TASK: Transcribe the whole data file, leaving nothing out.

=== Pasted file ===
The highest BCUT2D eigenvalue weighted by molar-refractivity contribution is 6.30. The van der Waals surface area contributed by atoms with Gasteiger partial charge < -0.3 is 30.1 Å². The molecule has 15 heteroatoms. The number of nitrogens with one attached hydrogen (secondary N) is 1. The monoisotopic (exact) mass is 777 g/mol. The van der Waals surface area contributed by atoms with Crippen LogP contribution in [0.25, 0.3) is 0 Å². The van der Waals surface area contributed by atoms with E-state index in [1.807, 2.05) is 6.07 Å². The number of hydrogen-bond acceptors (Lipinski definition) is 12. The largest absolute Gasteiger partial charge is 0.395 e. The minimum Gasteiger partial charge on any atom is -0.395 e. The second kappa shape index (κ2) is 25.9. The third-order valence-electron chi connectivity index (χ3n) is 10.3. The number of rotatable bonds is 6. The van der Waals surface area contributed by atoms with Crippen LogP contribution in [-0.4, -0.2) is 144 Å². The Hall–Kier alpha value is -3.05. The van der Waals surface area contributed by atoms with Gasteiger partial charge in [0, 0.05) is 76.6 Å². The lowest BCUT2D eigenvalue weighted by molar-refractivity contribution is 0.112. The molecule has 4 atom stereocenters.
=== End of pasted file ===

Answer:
The highest BCUT2D eigenvalue weighted by molar-refractivity contribution is 6.30. The van der Waals surface area contributed by atoms with Gasteiger partial charge < -0.3 is 30.1 Å². The molecule has 15 heteroatoms. The number of nitrogens with one attached hydrogen (secondary N) is 1. The monoisotopic (exact) mass is 777 g/mol. The van der Waals surface area contributed by atoms with Crippen LogP contribution in [0.25, 0.3) is 0 Å². The van der Waals surface area contributed by atoms with E-state index in [1.807, 2.05) is 6.07 Å². The number of hydrogen-bond acceptors (Lipinski definition) is 12. The largest absolute Gasteiger partial charge is 0.395 e. The minimum Gasteiger partial charge on any atom is -0.395 e. The second kappa shape index (κ2) is 25.9. The third-order valence-electron chi connectivity index (χ3n) is 10.3. The number of rotatable bonds is 6. The van der Waals surface area contributed by atoms with Crippen LogP contribution in [-0.4, -0.2) is 144 Å². The Hall–Kier alpha value is -3.05. The van der Waals surface area contributed by atoms with Gasteiger partial charge in [0, 0.05) is 76.6 Å². The lowest BCUT2D eigenvalue weighted by molar-refractivity contribution is 0.112. The molecule has 4 atom stereocenters.